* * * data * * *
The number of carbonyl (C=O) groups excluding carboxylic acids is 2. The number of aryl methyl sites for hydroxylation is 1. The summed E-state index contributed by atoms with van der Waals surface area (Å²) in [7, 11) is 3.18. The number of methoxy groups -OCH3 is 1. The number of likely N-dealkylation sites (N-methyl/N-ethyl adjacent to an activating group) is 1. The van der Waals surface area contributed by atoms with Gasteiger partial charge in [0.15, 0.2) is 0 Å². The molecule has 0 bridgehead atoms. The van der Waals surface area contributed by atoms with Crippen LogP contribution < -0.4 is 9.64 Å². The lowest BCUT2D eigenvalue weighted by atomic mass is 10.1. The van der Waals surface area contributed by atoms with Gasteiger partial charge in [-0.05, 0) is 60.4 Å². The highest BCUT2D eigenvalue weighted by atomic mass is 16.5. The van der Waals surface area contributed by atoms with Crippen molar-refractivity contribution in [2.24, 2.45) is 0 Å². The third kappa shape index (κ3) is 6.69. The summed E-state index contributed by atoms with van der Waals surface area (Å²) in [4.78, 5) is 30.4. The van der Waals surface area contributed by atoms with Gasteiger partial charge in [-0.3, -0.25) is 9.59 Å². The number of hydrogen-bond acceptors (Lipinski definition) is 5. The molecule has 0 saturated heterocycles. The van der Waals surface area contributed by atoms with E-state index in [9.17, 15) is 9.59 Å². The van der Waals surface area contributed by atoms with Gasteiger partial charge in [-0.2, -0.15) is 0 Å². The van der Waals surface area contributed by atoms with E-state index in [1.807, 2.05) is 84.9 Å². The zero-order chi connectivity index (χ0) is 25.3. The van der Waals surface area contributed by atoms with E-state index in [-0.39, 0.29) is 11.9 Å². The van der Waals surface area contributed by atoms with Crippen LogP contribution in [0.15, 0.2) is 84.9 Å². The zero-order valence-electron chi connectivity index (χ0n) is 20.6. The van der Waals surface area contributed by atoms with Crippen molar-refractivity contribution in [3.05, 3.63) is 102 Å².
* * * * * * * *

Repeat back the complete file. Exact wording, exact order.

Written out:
The number of carbonyl (C=O) groups excluding carboxylic acids is 2. The number of aryl methyl sites for hydroxylation is 1. The summed E-state index contributed by atoms with van der Waals surface area (Å²) in [7, 11) is 3.18. The number of methoxy groups -OCH3 is 1. The number of likely N-dealkylation sites (N-methyl/N-ethyl adjacent to an activating group) is 1. The van der Waals surface area contributed by atoms with Gasteiger partial charge in [0.15, 0.2) is 0 Å². The molecule has 0 bridgehead atoms. The van der Waals surface area contributed by atoms with Crippen LogP contribution < -0.4 is 9.64 Å². The lowest BCUT2D eigenvalue weighted by atomic mass is 10.1. The van der Waals surface area contributed by atoms with Gasteiger partial charge in [-0.05, 0) is 60.4 Å². The highest BCUT2D eigenvalue weighted by atomic mass is 16.5. The van der Waals surface area contributed by atoms with Crippen molar-refractivity contribution in [2.24, 2.45) is 0 Å². The third kappa shape index (κ3) is 6.69. The summed E-state index contributed by atoms with van der Waals surface area (Å²) in [4.78, 5) is 30.4. The van der Waals surface area contributed by atoms with Gasteiger partial charge in [-0.3, -0.25) is 9.59 Å². The number of hydrogen-bond acceptors (Lipinski definition) is 5. The molecule has 0 saturated heterocycles. The van der Waals surface area contributed by atoms with E-state index in [9.17, 15) is 9.59 Å². The van der Waals surface area contributed by atoms with Gasteiger partial charge in [-0.2, -0.15) is 0 Å². The van der Waals surface area contributed by atoms with E-state index in [1.807, 2.05) is 84.9 Å². The zero-order chi connectivity index (χ0) is 25.3. The van der Waals surface area contributed by atoms with E-state index in [-0.39, 0.29) is 11.9 Å². The van der Waals surface area contributed by atoms with Crippen LogP contribution in [0.15, 0.2) is 84.9 Å². The zero-order valence-electron chi connectivity index (χ0n) is 20.6. The van der Waals surface area contributed by atoms with Crippen molar-refractivity contribution in [3.05, 3.63) is 102 Å².